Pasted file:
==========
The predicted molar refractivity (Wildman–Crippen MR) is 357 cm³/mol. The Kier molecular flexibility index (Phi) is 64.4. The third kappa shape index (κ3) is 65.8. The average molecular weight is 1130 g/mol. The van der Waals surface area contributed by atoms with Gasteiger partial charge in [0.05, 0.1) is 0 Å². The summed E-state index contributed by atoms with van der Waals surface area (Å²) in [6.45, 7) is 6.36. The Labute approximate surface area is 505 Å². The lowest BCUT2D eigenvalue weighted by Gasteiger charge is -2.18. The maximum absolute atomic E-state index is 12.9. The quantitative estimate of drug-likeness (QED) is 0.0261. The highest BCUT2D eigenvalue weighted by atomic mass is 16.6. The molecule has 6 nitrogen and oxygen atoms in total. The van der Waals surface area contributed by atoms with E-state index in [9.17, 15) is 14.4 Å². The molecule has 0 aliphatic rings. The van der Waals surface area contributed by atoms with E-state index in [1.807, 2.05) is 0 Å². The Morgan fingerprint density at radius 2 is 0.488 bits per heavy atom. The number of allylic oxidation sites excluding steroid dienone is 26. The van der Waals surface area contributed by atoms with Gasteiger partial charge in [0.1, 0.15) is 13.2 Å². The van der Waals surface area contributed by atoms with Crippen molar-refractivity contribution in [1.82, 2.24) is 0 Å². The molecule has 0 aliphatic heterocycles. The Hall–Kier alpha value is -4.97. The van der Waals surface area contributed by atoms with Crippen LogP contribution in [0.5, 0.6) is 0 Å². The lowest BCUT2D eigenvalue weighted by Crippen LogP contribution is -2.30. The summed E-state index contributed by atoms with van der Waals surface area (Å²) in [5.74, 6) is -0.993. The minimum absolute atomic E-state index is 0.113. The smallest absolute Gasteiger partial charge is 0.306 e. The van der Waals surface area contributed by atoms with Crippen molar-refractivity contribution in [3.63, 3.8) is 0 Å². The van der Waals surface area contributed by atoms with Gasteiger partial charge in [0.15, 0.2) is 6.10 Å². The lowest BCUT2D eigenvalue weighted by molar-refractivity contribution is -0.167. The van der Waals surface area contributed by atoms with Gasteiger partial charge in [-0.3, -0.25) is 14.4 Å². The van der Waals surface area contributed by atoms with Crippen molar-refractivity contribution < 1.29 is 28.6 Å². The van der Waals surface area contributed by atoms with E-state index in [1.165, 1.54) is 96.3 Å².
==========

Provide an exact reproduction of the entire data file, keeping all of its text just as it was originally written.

The predicted molar refractivity (Wildman–Crippen MR) is 357 cm³/mol. The Kier molecular flexibility index (Phi) is 64.4. The third kappa shape index (κ3) is 65.8. The average molecular weight is 1130 g/mol. The van der Waals surface area contributed by atoms with Gasteiger partial charge in [0.05, 0.1) is 0 Å². The summed E-state index contributed by atoms with van der Waals surface area (Å²) in [6.45, 7) is 6.36. The Labute approximate surface area is 505 Å². The lowest BCUT2D eigenvalue weighted by Gasteiger charge is -2.18. The maximum absolute atomic E-state index is 12.9. The quantitative estimate of drug-likeness (QED) is 0.0261. The highest BCUT2D eigenvalue weighted by atomic mass is 16.6. The molecule has 6 nitrogen and oxygen atoms in total. The van der Waals surface area contributed by atoms with E-state index in [9.17, 15) is 14.4 Å². The molecule has 0 aliphatic rings. The van der Waals surface area contributed by atoms with E-state index in [1.807, 2.05) is 0 Å². The Morgan fingerprint density at radius 2 is 0.488 bits per heavy atom. The number of allylic oxidation sites excluding steroid dienone is 26. The van der Waals surface area contributed by atoms with Gasteiger partial charge in [0.1, 0.15) is 13.2 Å². The van der Waals surface area contributed by atoms with Crippen molar-refractivity contribution in [1.82, 2.24) is 0 Å². The molecule has 0 aliphatic heterocycles. The Hall–Kier alpha value is -4.97. The van der Waals surface area contributed by atoms with Crippen LogP contribution in [0.5, 0.6) is 0 Å². The lowest BCUT2D eigenvalue weighted by Crippen LogP contribution is -2.30. The summed E-state index contributed by atoms with van der Waals surface area (Å²) in [5.74, 6) is -0.993. The minimum absolute atomic E-state index is 0.113. The smallest absolute Gasteiger partial charge is 0.306 e. The van der Waals surface area contributed by atoms with Crippen molar-refractivity contribution in [3.63, 3.8) is 0 Å². The van der Waals surface area contributed by atoms with Gasteiger partial charge in [0.15, 0.2) is 6.10 Å². The lowest BCUT2D eigenvalue weighted by molar-refractivity contribution is -0.167. The van der Waals surface area contributed by atoms with Gasteiger partial charge in [-0.3, -0.25) is 14.4 Å². The van der Waals surface area contributed by atoms with Crippen molar-refractivity contribution < 1.29 is 28.6 Å². The van der Waals surface area contributed by atoms with E-state index in [1.165, 1.54) is 96.3 Å².